Engraver: Hendrik Floris van Langren.

Date of the first edition: Before 1609.
Date of first atlas edition: 1617.
Date of this map: 1622.

Copper engraving, printed on paper.
Map size: 372 x 452mm (14.65 x 17.8 inches).
Sheet size: 395 x 515mm (15.55 x 20.28 inches).
Verso: Latin text.
Condition: Original coloured, centrefold repaired.
Condition Rating: B+.
References: Van der Krogt 3, 3000:364B; Van der Heijden, 4.2 a; Schilder 8, #21.29

From: Petri Kaerii Germania Inferior id est, XVII provinciarum ejus novae et exactae Tabulae Geographicae, cum Luculentis Singularum descriptionibus additis. Amsterdam, 1622. (Koeman, Kee2; Van der Krogt 3, 64:02)

Second state (only two copies recorded of the first state). In the reverse text of the 1617-a edition, Kaerius acknowledges the adaptation of the lion from Von Aitzing: "typographicam Leonis Belgici primus in lucem edidit D. Michael Aitsingerius Austriacus" ("The Austrian Michael von Aitzing first published this representation of the Leo Belgicus").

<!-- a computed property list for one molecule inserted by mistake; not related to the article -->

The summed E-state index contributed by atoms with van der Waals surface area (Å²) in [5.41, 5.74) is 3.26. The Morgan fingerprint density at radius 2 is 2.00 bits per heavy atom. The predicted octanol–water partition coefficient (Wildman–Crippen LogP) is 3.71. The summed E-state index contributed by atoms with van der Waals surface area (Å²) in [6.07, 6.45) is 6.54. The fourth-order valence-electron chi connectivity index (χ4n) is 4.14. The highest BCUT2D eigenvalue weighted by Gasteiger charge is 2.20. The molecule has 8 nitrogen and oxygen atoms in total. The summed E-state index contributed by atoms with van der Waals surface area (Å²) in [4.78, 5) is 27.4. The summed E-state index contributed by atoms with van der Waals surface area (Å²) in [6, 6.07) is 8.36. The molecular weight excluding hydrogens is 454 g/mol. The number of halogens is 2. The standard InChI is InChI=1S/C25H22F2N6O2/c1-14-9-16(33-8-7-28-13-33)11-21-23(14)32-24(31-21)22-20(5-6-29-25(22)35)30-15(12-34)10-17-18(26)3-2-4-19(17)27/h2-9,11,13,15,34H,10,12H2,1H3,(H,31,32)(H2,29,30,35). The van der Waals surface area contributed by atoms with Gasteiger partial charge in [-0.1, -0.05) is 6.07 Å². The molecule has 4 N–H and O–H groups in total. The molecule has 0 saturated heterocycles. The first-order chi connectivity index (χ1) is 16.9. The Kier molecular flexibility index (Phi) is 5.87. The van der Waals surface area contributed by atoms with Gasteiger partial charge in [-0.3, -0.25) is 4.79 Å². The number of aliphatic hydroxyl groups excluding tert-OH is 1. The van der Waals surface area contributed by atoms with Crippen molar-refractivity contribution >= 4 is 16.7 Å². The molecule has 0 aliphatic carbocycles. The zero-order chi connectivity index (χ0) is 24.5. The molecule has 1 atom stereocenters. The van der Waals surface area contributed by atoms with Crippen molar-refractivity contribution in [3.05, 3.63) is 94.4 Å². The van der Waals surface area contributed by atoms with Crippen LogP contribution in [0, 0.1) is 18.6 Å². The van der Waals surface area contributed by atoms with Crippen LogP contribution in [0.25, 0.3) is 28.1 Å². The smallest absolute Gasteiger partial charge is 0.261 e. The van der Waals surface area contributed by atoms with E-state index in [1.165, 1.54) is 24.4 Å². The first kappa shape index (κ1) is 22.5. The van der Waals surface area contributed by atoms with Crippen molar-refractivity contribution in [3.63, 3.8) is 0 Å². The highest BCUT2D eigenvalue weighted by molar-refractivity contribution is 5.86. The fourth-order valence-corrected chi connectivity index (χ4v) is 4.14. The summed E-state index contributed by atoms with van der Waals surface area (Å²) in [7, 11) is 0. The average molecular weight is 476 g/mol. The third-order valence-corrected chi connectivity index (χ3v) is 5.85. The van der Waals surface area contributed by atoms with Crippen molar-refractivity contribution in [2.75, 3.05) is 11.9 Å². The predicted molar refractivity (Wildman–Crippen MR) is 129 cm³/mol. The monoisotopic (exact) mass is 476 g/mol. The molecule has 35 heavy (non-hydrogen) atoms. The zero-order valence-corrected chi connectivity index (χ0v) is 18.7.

The Netherlands, depicted in the form of a lion, originated with the Austrian Michael von Aitzing (c. 1530-98), who inserted in his book De Leone Belgico (1583) a Leo Belgicus map, engraved by Frans Hogenberg. In the preface of this work, von Aitzing explains why he chose this particular title and inserted the lion map. He explains that Caesar mentioned in his "Commentaries" that the 'Belgae' were the strongest tribes. He, therefore, decided - partly because of the religious conflicts in the war against Spain - to introduce the Netherlands in the shape of a lion.


Pieter Van den Keere (Petrus Kaerius) (1571-c.1650)